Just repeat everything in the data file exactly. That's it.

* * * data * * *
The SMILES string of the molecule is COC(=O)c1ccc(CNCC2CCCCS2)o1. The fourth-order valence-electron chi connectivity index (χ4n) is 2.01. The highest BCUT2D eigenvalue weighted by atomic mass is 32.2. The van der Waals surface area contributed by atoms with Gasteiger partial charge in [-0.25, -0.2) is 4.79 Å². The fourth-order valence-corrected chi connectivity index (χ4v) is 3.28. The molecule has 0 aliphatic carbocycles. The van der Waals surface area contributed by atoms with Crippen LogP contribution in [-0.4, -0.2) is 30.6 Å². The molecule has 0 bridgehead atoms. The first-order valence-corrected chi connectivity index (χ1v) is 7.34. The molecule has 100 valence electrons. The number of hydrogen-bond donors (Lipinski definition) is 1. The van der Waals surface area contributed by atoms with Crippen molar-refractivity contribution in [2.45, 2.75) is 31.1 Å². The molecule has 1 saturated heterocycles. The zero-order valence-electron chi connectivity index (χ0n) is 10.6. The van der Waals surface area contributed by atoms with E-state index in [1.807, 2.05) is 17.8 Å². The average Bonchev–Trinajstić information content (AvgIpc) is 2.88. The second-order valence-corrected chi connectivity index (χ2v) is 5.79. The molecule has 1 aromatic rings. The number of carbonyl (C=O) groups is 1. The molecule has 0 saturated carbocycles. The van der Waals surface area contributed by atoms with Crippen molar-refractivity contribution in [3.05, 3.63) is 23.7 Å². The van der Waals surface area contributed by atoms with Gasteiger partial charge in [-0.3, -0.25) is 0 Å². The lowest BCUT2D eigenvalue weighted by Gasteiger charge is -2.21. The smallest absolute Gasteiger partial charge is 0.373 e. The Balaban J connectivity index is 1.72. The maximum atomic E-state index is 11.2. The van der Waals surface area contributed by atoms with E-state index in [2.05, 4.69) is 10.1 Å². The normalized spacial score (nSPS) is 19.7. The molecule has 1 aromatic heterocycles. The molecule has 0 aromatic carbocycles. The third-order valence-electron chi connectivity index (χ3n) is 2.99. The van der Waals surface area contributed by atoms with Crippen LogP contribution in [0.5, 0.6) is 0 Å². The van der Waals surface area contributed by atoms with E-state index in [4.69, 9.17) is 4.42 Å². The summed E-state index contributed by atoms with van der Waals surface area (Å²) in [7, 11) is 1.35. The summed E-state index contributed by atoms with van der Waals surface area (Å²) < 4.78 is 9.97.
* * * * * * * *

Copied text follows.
The SMILES string of the molecule is COC(=O)c1ccc(CNCC2CCCCS2)o1. The fourth-order valence-electron chi connectivity index (χ4n) is 2.01. The highest BCUT2D eigenvalue weighted by atomic mass is 32.2. The van der Waals surface area contributed by atoms with Gasteiger partial charge in [-0.25, -0.2) is 4.79 Å². The fourth-order valence-corrected chi connectivity index (χ4v) is 3.28. The molecule has 0 aliphatic carbocycles. The van der Waals surface area contributed by atoms with Crippen LogP contribution in [-0.4, -0.2) is 30.6 Å². The molecule has 0 bridgehead atoms. The first-order valence-corrected chi connectivity index (χ1v) is 7.34. The molecule has 100 valence electrons. The number of hydrogen-bond donors (Lipinski definition) is 1. The van der Waals surface area contributed by atoms with Crippen molar-refractivity contribution in [2.45, 2.75) is 31.1 Å². The molecule has 1 saturated heterocycles. The zero-order valence-electron chi connectivity index (χ0n) is 10.6. The van der Waals surface area contributed by atoms with E-state index in [1.807, 2.05) is 17.8 Å². The average Bonchev–Trinajstić information content (AvgIpc) is 2.88. The second-order valence-corrected chi connectivity index (χ2v) is 5.79. The molecule has 1 aromatic rings. The number of carbonyl (C=O) groups is 1. The molecule has 0 saturated carbocycles. The van der Waals surface area contributed by atoms with Crippen molar-refractivity contribution in [3.05, 3.63) is 23.7 Å². The van der Waals surface area contributed by atoms with Gasteiger partial charge in [-0.3, -0.25) is 0 Å². The lowest BCUT2D eigenvalue weighted by Gasteiger charge is -2.21. The smallest absolute Gasteiger partial charge is 0.373 e. The Balaban J connectivity index is 1.72. The maximum atomic E-state index is 11.2. The van der Waals surface area contributed by atoms with E-state index in [2.05, 4.69) is 10.1 Å². The normalized spacial score (nSPS) is 19.7. The molecule has 1 aromatic heterocycles. The molecule has 0 aromatic carbocycles. The third-order valence-electron chi connectivity index (χ3n) is 2.99. The van der Waals surface area contributed by atoms with Crippen LogP contribution in [0.5, 0.6) is 0 Å². The van der Waals surface area contributed by atoms with E-state index in [4.69, 9.17) is 4.42 Å². The summed E-state index contributed by atoms with van der Waals surface area (Å²) in [7, 11) is 1.35. The summed E-state index contributed by atoms with van der Waals surface area (Å²) < 4.78 is 9.97.